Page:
Francesco Aquilini

With divorce trial looming, Canucks owner applies for publication ban

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Vancouver Canucks owner Francesco Aquilini doesn’t want the details of his upcoming divorce trial splashed all over the local newspapers and TV channels.

And so he’s doing something about it.

Per the Vancouver Sun — which refers to the upcoming trial as “one of the most divisive and controversial divorce trials” in the province’s history — Aquilini’s lawyers have applied for a limited publication ban in order to protect his family’s business interests, as well as his children, during the proceedings.

Aquilini subsequently released a statement, which reads as follows:

“Today my lawyers have filed notice that we are seeking orders to protect the confidentiality of private family and commercial interests in the course of the divorce trial that starts on Monday, September 9th.

“I am requesting this order to protect my children. During this trial, protecting my five children will be at the heart of everything I do relating to both custodial and financial matters.

“While I can personally withstand the impact of media coverage, it is simply not fair to have my children exposed to the effects of sensitive family matters being aired this way. I am confident that my wife Taliah would agree that this order is in the best interests of our family.”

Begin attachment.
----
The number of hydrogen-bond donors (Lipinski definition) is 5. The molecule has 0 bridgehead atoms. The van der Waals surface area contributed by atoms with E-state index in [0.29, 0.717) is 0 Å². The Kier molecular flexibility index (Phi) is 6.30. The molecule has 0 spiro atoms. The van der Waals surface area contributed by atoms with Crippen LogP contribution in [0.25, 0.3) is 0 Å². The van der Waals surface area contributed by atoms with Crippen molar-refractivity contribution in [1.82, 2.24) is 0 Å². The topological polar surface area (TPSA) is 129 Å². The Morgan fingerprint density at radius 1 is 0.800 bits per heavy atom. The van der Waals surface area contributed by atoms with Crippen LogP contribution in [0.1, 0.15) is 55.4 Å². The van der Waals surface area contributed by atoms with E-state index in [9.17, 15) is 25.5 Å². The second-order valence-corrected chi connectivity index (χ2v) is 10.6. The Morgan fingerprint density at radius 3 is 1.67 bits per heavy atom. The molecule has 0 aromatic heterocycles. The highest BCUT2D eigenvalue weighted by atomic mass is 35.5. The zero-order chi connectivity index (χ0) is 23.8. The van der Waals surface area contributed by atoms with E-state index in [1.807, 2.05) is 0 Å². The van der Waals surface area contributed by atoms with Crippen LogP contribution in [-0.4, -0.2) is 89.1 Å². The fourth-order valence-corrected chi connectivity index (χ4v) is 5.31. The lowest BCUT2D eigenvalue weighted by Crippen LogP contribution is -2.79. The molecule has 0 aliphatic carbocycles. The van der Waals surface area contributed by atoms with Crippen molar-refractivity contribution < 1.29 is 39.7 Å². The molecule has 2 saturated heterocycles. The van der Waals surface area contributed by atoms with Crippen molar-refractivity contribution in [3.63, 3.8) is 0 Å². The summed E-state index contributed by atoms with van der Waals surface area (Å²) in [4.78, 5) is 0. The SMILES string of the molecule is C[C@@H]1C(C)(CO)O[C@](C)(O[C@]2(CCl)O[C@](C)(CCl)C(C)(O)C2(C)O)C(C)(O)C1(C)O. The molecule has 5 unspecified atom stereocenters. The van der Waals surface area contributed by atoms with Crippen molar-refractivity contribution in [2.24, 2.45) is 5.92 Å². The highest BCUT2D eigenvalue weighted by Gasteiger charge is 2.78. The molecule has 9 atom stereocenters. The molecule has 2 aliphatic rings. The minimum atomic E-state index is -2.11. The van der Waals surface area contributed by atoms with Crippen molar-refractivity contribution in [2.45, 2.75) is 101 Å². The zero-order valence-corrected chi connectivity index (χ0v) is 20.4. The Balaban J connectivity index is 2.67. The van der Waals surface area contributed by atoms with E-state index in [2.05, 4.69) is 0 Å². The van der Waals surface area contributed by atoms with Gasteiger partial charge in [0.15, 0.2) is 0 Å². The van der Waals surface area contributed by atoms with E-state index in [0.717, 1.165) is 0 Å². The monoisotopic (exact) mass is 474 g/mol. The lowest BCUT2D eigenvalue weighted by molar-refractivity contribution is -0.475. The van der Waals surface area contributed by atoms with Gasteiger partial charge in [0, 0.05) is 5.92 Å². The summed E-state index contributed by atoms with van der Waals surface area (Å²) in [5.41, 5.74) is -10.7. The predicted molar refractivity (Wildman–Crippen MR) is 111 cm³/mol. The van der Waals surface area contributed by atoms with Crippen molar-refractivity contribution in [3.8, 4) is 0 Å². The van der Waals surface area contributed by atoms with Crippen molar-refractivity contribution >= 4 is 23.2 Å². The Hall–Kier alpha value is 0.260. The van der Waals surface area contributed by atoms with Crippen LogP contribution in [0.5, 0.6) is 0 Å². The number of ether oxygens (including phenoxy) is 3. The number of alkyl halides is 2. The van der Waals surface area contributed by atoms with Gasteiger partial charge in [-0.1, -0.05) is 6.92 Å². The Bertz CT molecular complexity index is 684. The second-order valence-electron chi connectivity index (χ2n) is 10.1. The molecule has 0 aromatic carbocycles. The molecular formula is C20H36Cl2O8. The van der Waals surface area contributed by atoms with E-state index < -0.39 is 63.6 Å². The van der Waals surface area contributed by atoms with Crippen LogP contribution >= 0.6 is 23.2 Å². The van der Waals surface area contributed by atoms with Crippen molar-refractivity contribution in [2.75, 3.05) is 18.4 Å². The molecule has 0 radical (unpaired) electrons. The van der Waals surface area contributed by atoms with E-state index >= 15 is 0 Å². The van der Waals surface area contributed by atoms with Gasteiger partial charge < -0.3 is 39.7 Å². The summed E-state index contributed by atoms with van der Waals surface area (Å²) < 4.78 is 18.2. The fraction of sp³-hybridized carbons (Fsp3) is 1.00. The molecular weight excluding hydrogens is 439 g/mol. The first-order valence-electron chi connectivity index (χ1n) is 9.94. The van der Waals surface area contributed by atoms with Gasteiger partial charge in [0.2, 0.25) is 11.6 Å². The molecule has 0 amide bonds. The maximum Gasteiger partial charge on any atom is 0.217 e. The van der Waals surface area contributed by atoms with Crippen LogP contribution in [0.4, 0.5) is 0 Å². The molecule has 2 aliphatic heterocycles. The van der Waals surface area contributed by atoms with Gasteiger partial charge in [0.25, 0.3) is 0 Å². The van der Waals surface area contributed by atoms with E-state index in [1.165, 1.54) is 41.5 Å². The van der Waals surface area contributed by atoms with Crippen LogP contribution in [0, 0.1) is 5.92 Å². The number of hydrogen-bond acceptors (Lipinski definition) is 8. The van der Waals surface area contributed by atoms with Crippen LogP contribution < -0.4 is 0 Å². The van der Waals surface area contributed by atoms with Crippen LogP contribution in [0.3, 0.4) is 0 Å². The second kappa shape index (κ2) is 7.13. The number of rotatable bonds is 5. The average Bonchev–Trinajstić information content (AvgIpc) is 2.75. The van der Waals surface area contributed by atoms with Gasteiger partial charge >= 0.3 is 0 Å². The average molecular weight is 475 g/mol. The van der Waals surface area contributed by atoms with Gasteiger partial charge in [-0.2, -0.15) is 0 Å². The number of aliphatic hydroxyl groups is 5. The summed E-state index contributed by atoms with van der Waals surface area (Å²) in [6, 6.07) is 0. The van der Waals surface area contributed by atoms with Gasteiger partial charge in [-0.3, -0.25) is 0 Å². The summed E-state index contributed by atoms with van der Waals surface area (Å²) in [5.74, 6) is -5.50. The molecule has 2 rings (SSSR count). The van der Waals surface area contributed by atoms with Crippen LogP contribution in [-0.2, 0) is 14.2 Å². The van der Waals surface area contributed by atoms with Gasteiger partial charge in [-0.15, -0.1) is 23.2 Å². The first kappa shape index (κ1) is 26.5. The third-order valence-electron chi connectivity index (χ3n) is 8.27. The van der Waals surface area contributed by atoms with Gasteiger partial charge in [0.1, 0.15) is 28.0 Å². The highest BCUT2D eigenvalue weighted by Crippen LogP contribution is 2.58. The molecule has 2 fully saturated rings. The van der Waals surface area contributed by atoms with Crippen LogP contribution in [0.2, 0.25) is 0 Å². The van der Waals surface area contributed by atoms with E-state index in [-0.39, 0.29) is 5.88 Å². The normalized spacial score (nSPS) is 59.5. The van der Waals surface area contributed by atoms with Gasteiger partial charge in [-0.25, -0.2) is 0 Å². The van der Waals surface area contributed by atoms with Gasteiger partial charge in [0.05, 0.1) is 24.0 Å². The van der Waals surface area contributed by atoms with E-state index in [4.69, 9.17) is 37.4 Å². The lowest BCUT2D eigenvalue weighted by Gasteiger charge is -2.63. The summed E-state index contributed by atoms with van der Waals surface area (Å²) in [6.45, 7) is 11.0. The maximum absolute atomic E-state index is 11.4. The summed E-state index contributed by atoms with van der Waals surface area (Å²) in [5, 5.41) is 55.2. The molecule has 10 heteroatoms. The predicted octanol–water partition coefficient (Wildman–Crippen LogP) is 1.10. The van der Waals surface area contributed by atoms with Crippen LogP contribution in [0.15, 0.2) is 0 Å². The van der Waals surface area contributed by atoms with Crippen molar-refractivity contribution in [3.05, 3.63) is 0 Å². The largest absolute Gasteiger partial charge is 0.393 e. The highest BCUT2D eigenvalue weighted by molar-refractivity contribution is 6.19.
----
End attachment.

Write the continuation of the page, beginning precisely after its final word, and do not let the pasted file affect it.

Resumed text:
In fact, Taliah Aquilini may not agree with her husband. In June of 2012, her lawyer argued quite the opposite.

From The Province:

Tracy Jackson, a lawyer for Taliah Aquilini, said her client was worried about Francesco Aquilini conducting himself “under a cloud of secrecy” in the litigation and in an “unreasonable” and “unnecessarily aggressive” manner.

Jackson said it doesn’t make sense for the Canucks’ owner to now say, as he does in his affidavit, that his wife will accuse him of infidelity and that it will have a negative impact on his children.

She said her client says Aquilini admitted to her that he was going out on the town, frequenting bars, restaurants and nightclubs, that there were other women during the marriage and that he admitted his conduct showed little regard for his children or the family.

“It’s too little too late to say that Mr. Aquilini is now concerned about that impact. Mr. Aquilini was not concerned about his conduct at the time he engaged in it.”

Jackson said that “the cat’s out of the bag” and where there is already publicity in a case, the courts should be less likely to grant a sealing order.

She said Francesco Aquilini is already a public figure and Taliah Aquilini has already provided evidence in her materials about the public nature in the way he has conducted himself.

That particular sealing order, by the way, was granted by the court. (Decision here.)

Habs grab rare back-to-back wins this weekend

Montreal Canadiens goalie Ben Scrivens falls after making a save while facing the Carolina Hurricanes during first-period NHL hockey game action, Sunday, Feb. 7, 2016, in Montreal. (Paul Chiasson/The Canadian Press via AP) MANDATORY CREDIT
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The Montreal Canadiens were a bit like Ben Scrivens (in his near-ideal state) this weekend: not always pretty, but they got the job done.

A day after Scrivens thwarted his former team in the Edmonton Oilers in a 5-1 win, the journeyed goalie was integral in Montreal scraping out a 2-1 shootout win against the Carolina Hurricanes.